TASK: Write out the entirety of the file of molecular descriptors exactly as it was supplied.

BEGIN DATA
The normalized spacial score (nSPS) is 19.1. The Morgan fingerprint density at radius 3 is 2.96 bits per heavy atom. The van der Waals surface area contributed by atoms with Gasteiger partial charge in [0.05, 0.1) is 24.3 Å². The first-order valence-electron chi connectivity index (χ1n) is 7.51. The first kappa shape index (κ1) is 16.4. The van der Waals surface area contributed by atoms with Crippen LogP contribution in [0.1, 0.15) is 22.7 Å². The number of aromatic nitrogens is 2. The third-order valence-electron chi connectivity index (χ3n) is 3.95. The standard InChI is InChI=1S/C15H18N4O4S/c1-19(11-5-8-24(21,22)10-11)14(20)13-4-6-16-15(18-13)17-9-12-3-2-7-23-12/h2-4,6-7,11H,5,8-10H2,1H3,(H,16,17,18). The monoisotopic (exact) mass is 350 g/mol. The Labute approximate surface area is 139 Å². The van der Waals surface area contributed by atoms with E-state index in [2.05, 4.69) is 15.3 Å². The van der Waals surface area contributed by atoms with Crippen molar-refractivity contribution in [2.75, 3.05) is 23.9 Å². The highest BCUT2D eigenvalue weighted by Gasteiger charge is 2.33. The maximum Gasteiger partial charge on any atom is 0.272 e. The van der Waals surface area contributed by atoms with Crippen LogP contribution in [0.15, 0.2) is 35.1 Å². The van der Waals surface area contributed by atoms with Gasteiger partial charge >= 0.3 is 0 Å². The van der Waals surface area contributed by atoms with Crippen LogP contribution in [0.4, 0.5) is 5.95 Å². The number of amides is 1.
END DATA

The normalized spacial score (nSPS) is 19.1. The Morgan fingerprint density at radius 3 is 2.96 bits per heavy atom. The van der Waals surface area contributed by atoms with Gasteiger partial charge in [0.05, 0.1) is 24.3 Å². The first-order valence-electron chi connectivity index (χ1n) is 7.51. The first kappa shape index (κ1) is 16.4. The van der Waals surface area contributed by atoms with Crippen LogP contribution in [0.1, 0.15) is 22.7 Å². The number of aromatic nitrogens is 2. The third-order valence-electron chi connectivity index (χ3n) is 3.95. The standard InChI is InChI=1S/C15H18N4O4S/c1-19(11-5-8-24(21,22)10-11)14(20)13-4-6-16-15(18-13)17-9-12-3-2-7-23-12/h2-4,6-7,11H,5,8-10H2,1H3,(H,16,17,18). The monoisotopic (exact) mass is 350 g/mol. The Labute approximate surface area is 139 Å². The van der Waals surface area contributed by atoms with E-state index in [2.05, 4.69) is 15.3 Å². The van der Waals surface area contributed by atoms with Crippen molar-refractivity contribution in [2.75, 3.05) is 23.9 Å². The highest BCUT2D eigenvalue weighted by Gasteiger charge is 2.33. The maximum Gasteiger partial charge on any atom is 0.272 e. The van der Waals surface area contributed by atoms with Crippen LogP contribution in [0.15, 0.2) is 35.1 Å². The van der Waals surface area contributed by atoms with Gasteiger partial charge >= 0.3 is 0 Å². The van der Waals surface area contributed by atoms with Crippen LogP contribution in [0.4, 0.5) is 5.95 Å². The number of amides is 1.